Husqvarna has launched an international robotic pilot to improve productivity and sustainability in parks across the country – a first for the UK.
The trial, which is working in conjunction with Quantified Planet, will take place in Edinburgh and London over the next five months, and will provide both cities with a more efficient, high-tech and sustainable solution to maintaining its green spaces.
As part of the project, Husqvarna Automower robotic lawnmowers have been installed in various locations across each city, including Princes Street in Edinburgh and Regents Park in London.
Each lawnmower will be equipped with wirelessly-connected sensors, operate come rain or shine and collect data about the environment, the quality of air, water and levels of light and sound and illustrate how robotic lawnmowers improve overall park maintenance.
The data will be collected by Quantified Planet, using a cellular connection and a digital cloud.
This will help each city better understand its microclimates, the impact of air pollution and how the use of battery-operated lawnmowers could reduce carbon emissions.
Amongst the benefits of the new lawnmowers are increased efficiency – allowing each city to concentrate on horticultural activities elsewhere, improved safety on steep grass verges and a positive impact on the environment thanks to battery operation.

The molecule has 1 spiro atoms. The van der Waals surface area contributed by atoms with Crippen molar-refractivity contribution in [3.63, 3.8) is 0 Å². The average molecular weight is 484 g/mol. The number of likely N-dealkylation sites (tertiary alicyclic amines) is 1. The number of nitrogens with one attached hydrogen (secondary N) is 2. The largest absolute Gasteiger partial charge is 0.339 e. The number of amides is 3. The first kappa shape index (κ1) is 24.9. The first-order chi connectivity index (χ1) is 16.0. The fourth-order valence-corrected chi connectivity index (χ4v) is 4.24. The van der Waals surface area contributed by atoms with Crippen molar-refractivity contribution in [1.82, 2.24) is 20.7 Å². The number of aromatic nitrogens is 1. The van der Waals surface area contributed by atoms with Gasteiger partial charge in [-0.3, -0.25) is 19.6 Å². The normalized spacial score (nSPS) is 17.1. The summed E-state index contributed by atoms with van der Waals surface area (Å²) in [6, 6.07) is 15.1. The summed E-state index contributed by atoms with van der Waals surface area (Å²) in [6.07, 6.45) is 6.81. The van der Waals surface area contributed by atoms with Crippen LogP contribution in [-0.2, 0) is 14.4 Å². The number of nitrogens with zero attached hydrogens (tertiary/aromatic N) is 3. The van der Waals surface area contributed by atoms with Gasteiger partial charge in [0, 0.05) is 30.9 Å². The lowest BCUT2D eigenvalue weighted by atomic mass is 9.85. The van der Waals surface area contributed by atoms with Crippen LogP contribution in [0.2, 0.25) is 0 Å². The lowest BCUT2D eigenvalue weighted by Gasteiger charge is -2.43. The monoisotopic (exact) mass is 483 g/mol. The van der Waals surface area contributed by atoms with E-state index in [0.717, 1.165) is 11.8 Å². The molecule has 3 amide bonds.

Husqvarna UK Professional Manager, Kevin Ashmore said: “One of the biggest roadblocks to reach the United Nations Sustainable Development Goals is the lack of data. Cities, like Edinburgh and London need better environmental data to improve health and create cities people want to live in. The aim of this project is to help cities around the world support this mission.
“The technology used allows us to monitor the impact and after the first stage of the trial we will be able to measure, through the sensors, the total impact on the environment.”
The project measures the environmental gains and potential time savings of mowing public lawns with robotic lawnmowers. The test will measure the reduction of noise pollution as well as direct emissions when replacing petrol powered products with battery driven robotics.
Future urban parks
In a report about future urban parks , 71% of landscaping students from 15 countries said that they believe that parks will take up more urban space than today, with the biggest increase coming from new smaller parks and pop-up parks. 47% of the students said that robots and drones will be an important part of park maintenance by the year 2030.
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